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The Adventures of Pocahontas: Indian Princess is a Direct to Video animated film produced by Jetlag Productions and GoodTimes Entertainment in 1994. It was originally released as simply Pocahontas, but, as you can tell, the title was later expanded.
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The plot is much what you'd expect. Pocahontas is a kind-hearted Noble Savage. When English colonists show up, she is scared but curious. A young hothead named Tonkana insists they attack the "palefaces" right away, but Chief Powhatan says they should give peace a chance first. Meanwhile, Captain John Smith also wishes for peace, but his second-in-command, Mr. Barlow, doesn't understand why they should bother with such niceties when they can overwhelm the natives by force. Would you believe that Pocahontas brings peace? Perhaps by preventing the execution of one John Smith?

Compared to Disney's Pocahontas, this film sticks a little closer to history, albeit a very sanitized, fairy-tale version of it. If you want a taste of what the Disney version would have been like had Jeffrey Katzenberg not decided to turn it into Oscar Bait, this movie probably isn't too far off. Well, aside from the quality of the animation, of course.

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Tropes:

  • Age Lift: Averted, for once. Pocahontas is accurately portrayed as being a girl of about ten or twelve. Consequently, there's no romance with John Smith in this version.
  • Anachronism Stew: The British flag is shown with the red saltire, which wasn't added until 1801.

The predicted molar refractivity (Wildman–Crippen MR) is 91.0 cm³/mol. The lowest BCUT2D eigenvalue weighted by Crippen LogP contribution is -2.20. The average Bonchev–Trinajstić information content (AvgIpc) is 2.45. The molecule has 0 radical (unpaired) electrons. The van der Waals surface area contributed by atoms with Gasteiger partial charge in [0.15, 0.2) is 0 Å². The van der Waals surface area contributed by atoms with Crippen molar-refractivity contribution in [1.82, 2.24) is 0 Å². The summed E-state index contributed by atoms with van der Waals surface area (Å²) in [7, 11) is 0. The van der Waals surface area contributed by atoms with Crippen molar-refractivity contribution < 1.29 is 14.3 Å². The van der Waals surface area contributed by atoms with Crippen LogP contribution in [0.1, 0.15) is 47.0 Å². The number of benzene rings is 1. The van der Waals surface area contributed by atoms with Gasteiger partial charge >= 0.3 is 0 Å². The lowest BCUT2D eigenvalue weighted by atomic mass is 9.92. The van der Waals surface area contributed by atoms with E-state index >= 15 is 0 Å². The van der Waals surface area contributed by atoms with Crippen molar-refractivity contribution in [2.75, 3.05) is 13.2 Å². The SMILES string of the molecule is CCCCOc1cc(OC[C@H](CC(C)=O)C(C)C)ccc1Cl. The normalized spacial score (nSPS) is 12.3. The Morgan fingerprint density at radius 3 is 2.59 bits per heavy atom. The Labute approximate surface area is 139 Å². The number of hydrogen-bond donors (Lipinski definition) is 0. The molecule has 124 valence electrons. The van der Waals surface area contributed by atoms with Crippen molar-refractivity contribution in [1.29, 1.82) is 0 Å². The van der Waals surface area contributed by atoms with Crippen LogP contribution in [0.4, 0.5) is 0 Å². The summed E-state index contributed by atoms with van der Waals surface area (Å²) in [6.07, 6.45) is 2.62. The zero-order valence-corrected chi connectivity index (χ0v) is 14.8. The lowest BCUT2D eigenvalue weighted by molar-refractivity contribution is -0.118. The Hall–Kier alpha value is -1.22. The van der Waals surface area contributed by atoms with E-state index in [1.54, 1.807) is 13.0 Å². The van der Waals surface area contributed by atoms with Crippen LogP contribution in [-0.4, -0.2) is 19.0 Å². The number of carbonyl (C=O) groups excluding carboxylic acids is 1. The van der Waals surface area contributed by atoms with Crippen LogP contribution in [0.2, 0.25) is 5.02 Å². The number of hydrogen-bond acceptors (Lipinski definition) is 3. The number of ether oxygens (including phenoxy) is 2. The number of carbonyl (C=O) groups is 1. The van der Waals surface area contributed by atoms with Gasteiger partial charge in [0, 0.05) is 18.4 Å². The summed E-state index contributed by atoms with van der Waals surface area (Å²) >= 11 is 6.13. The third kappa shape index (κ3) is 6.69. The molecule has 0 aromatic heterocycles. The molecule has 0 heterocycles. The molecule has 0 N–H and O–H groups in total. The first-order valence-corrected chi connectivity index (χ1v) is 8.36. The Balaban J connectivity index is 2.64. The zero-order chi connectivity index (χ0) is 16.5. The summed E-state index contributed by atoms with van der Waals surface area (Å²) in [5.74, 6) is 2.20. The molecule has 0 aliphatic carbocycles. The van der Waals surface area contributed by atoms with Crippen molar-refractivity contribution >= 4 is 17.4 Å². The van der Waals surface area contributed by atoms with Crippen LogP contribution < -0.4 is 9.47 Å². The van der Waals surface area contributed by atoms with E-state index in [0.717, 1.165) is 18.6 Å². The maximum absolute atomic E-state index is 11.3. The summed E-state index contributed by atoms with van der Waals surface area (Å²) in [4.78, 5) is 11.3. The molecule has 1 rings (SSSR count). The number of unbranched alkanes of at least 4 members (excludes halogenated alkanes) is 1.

• Big Anime Eyes: Pocahontas and her same-aged friend Niwa have these while the adults all have normal eyes.
  • Braids, Beads and Buckskins: How all the Indians dress, of course.
  • The Chief's Daughter: Guess who.
  • Evil Colonialist: Mr. Barlow is a downplayed example, who is redeemed by the end anyway. Unlike, say, Ratcliffe in the Disney version, he doesn't want to wipe out the natives exactly. Instead, he has more of a "they better get used to us living here if they know what's good for them" attitude.
  • Feminine Women Can Cook: Pocahontas is noted for being a good cook in one scene.
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  • Freudian Excuse: Towanaka hates all "palefaces" because his parents were killed by some white colonists in the past.note 
  • Friend to All Living Things: Who else but Pocahontas? In the opening, she rescues a baby bird who fell out of the nest. On the other hand, she also murders flowers in the same scene.
  • General Ripper: Tonkana on the side of the Powhatans and Mr. Barlow on the side of the colonists. Both are redeemed by the end.
  • In Harmony with Nature: The opening song goes, "An unsullied land lies across the sea / Untouched by greed and poverty / Where streams run pure and wind blows free / And life is lived in simplicity / Land of Pocahoooooontas / Across the sea / Where man and nature liiiiiiiiive in / Harmony."
  • The Mockbuster: It may have been released a year earlier, but there's no mistaking that this was made to cash in on the then-upcoming Disney version.
  • The Mountains of Illinois: "The land where Chief Powhatan and his tribe lived was a land of mountains and lush valleys," says a narrator, revealing that GoodTimes and Jetlag failed Virginian geography along with Disney.
  • This Is My Boomstick: Played straight when John Smith impresses Chief Powhatan with a compass.
  • Tonto Talk: The Powhatans worry about the "palefaces" (white people) with their "firesticks" (guns).
  • Translation Convention: The Powhatans and the English just speak the same language without explanation.
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